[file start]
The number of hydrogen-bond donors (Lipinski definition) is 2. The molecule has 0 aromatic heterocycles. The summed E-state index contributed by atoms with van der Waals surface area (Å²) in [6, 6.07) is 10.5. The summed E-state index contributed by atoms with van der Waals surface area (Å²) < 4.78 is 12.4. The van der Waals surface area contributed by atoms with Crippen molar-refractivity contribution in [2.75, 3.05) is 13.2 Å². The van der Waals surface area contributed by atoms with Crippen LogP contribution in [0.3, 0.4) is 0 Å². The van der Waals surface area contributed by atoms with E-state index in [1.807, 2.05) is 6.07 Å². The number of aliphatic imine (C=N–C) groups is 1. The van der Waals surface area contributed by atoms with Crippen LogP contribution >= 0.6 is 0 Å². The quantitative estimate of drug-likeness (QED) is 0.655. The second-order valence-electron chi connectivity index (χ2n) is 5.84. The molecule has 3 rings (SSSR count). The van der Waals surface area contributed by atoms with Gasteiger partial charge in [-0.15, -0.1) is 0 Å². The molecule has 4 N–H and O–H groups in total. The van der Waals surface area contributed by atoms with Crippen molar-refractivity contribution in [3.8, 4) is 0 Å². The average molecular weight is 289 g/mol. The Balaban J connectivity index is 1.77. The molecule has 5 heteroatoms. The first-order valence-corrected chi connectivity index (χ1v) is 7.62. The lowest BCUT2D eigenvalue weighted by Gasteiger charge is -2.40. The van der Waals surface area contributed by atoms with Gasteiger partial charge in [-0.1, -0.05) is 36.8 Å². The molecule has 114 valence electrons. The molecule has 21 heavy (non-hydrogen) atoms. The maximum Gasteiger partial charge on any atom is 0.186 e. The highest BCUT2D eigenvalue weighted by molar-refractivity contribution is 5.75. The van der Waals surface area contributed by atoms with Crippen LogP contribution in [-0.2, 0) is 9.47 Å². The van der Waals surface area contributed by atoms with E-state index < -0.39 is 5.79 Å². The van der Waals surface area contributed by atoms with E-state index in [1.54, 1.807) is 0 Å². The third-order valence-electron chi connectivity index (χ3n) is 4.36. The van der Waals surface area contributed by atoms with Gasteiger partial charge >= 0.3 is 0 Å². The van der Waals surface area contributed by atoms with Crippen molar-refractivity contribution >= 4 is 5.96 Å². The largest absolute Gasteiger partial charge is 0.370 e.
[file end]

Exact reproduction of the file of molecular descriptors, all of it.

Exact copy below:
The number of hydrogen-bond donors (Lipinski definition) is 2. The molecule has 0 aromatic heterocycles. The summed E-state index contributed by atoms with van der Waals surface area (Å²) in [6, 6.07) is 10.5. The summed E-state index contributed by atoms with van der Waals surface area (Å²) < 4.78 is 12.4. The van der Waals surface area contributed by atoms with Crippen molar-refractivity contribution in [2.75, 3.05) is 13.2 Å². The van der Waals surface area contributed by atoms with Crippen LogP contribution in [0.3, 0.4) is 0 Å². The van der Waals surface area contributed by atoms with E-state index in [1.807, 2.05) is 6.07 Å². The number of aliphatic imine (C=N–C) groups is 1. The van der Waals surface area contributed by atoms with Crippen LogP contribution >= 0.6 is 0 Å². The quantitative estimate of drug-likeness (QED) is 0.655. The second-order valence-electron chi connectivity index (χ2n) is 5.84. The molecule has 3 rings (SSSR count). The van der Waals surface area contributed by atoms with Gasteiger partial charge in [-0.15, -0.1) is 0 Å². The molecule has 4 N–H and O–H groups in total. The van der Waals surface area contributed by atoms with Crippen molar-refractivity contribution in [3.8, 4) is 0 Å². The average molecular weight is 289 g/mol. The Balaban J connectivity index is 1.77. The molecule has 5 heteroatoms. The first-order valence-corrected chi connectivity index (χ1v) is 7.62. The lowest BCUT2D eigenvalue weighted by Gasteiger charge is -2.40. The van der Waals surface area contributed by atoms with Gasteiger partial charge in [-0.1, -0.05) is 36.8 Å². The molecule has 114 valence electrons. The molecule has 21 heavy (non-hydrogen) atoms. The maximum Gasteiger partial charge on any atom is 0.186 e. The highest BCUT2D eigenvalue weighted by molar-refractivity contribution is 5.75. The van der Waals surface area contributed by atoms with Crippen LogP contribution in [-0.2, 0) is 9.47 Å². The van der Waals surface area contributed by atoms with E-state index < -0.39 is 5.79 Å². The van der Waals surface area contributed by atoms with E-state index in [1.54, 1.807) is 0 Å². The third-order valence-electron chi connectivity index (χ3n) is 4.36. The van der Waals surface area contributed by atoms with Gasteiger partial charge >= 0.3 is 0 Å². The van der Waals surface area contributed by atoms with Crippen molar-refractivity contribution >= 4 is 5.96 Å². The largest absolute Gasteiger partial charge is 0.370 e.